ASIA-PACIFIC feature story for the Philippines

© UNICEF Philippines/2009/Santos

After a tropical storm, a woman breastfeeds her infant daughter at an evacuation centre in Manila. UNICEF promotes continued breastfeeding and safe water and sanitation access to mitigate the negative effects of storms on communities.

Typhoon Ondoy Survivors Share the Value of BWASH

Binan, Laguna, Philippines: The sky is clear over Southville 5A in Binan, Laguna, where people are lining up beside a water pump with donated pails in hand. Nearby, children play on mountains of sand, which will be used to build more housing units on this government relocation site. An oily, green substance seeps from one of the publicly provided pumps, but here, where homes have no plumbing and where about 30 families must share one pump, water is a precious commodity, no matter how suspicious the liquid may look.

Shirley De Jesus, 49, lives with 10 other relatives in a 30-square-metre home in this converted rice field south of Manila. She is fortunate to live close to one such coveted pump. She is also fortunate to have a home: just a few months ago, Typhoon Ketsana – called Typhoon Ondoy in the Philippines – destroyed her house in Barangay Dela Paz, forcing Ms. De Jesus and her family to take refuge in an evacuation centre, where they lived in a classroom with other survivors for two months.

“I never want to go back there,” said Ms. De Jesus, shaking her head and covering her eyes at the memory. “It was so hard in the evacuation centre. We lived on noodles and sardines. I remember a 6-year-old boy died and one elderly man suffered a heart attack in the washroom. Everybody was getting sick, especially the children. People couldn’t clean themselves regularly and there was trash everywhere.”

Keeping clean and healthy in times of calamity

Recognizing the need to promote breastfeeding as well as hygienic water and sanitation practices (BWASH) among those affected by Typhoon Ondoy, UNICEF teamed up with the local group Women’s Initiatives for Society, Culture, and Environment (WISE) Inc. to teach healthier practices at the community level. Ms. De Jesus is one of many typhoon survivors who were tapped to be peer leaders to spread information about BWASH.

“We go from house to house to talk about proper sanitation and breastfeeding,” said Ms. De Jesus. “Before, the streets here were so dirty. Some people used to relieve themselves on the streets, but now people know that waste and trash which are left in the open can lead to sickness.” When it is difficult to get community members together for meetings, peer leaders incorporate BWASH lessons into casual chats with other mothers over games of bingo and cards.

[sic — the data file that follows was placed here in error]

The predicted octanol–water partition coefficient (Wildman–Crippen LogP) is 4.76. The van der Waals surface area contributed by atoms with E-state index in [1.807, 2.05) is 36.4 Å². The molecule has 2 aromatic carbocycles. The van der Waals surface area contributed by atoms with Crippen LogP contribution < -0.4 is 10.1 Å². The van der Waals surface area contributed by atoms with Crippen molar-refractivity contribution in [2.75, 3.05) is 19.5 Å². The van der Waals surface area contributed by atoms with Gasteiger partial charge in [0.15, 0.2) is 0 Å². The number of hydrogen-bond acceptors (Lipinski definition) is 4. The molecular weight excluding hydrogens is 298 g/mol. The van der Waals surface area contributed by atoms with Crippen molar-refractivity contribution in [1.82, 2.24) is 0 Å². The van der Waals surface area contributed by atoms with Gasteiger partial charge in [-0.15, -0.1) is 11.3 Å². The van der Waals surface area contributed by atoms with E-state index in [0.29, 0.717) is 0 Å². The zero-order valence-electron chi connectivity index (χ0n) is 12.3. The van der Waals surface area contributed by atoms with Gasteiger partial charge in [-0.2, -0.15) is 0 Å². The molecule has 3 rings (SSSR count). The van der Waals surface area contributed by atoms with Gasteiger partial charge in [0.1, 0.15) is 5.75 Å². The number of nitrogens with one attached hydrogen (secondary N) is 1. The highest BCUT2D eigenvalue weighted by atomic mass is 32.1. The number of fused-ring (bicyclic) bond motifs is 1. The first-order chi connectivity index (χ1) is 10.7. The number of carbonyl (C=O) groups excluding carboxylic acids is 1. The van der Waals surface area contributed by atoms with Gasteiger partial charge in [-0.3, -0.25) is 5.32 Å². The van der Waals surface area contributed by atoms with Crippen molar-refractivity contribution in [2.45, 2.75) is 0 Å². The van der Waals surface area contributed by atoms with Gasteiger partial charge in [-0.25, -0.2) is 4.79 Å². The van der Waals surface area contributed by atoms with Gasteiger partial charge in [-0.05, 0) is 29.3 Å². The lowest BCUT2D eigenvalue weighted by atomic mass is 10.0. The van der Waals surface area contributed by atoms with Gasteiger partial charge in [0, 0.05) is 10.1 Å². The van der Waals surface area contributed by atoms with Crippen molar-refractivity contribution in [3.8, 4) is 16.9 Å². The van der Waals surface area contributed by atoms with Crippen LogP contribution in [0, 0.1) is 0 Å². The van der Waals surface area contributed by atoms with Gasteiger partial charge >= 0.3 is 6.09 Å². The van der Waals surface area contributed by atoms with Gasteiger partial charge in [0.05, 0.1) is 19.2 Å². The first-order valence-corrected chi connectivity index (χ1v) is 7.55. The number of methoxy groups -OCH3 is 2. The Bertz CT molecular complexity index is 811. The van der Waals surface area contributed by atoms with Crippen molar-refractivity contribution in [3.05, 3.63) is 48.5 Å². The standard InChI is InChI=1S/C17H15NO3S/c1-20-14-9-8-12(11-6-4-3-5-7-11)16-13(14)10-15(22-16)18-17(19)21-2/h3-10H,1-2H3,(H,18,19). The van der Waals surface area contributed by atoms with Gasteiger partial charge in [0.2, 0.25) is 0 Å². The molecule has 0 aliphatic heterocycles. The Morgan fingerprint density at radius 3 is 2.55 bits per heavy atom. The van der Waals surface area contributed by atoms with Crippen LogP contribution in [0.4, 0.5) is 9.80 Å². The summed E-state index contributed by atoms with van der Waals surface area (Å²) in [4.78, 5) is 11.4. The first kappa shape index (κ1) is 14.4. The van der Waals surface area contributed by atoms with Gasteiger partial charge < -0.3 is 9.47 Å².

In other villages in Laguna, children and women are appreciating the lessons of BWASH and sharing the importance of incorporating them into their daily lives. Eleven-year-old Maribeth Carillaga, who lives in Barangay Bayog, Los Baños, washes her hands while singing ‘Happy Birthday’ in a booming voice just as she was taught. “If you don’t wash your hands, you can get sick,” Maribeth said. “I tell my friends and classmates to wash their hands after sweeping and playing.”

Cherylou Andes, who is expecting her seventh child, said she has learned a lot from the peer education programme: “As mothers, we also have to wash our hands before cooking, after using the wash room and before holding our children or they could get sick. I also try to share what I learned about breastfeeding with the young mothers I know.”

Yet even with Ondoy survivors’ newfound appreciation for the importance of breastfeeding and the other practices discussed by the peer leaders, proper hygiene remains a struggle. Most people cannot afford the materials to make sure that toilets and water containers are covered, and health centres are often poorly stocked. So in addition to the peer education effort, UNICEF has provided soap, buckets and water purification tablets to nearly 400 beneficiaries in Binan.

A new beginning

Slowly, Ms. De Jesus and many others like her are rising from the great flood. With sewing machines on loan from a friend, she sews uniforms for students at the site’s overcrowded school and sells rags to jeepney drivers. “All of our things now have come from relief goods,” she said. “We moved here with other neighbours, but everybody is starting over. We couldn’t just ask each other for help.”

Although the typhoon season of September 2009 wrought terrible devastation, like all rains, it also brought about a new beginning. Through BWASH, Ondoy survivors in Laguna are learning to take responsibility for their environment and their children’s health – even before the sky begins to rumble.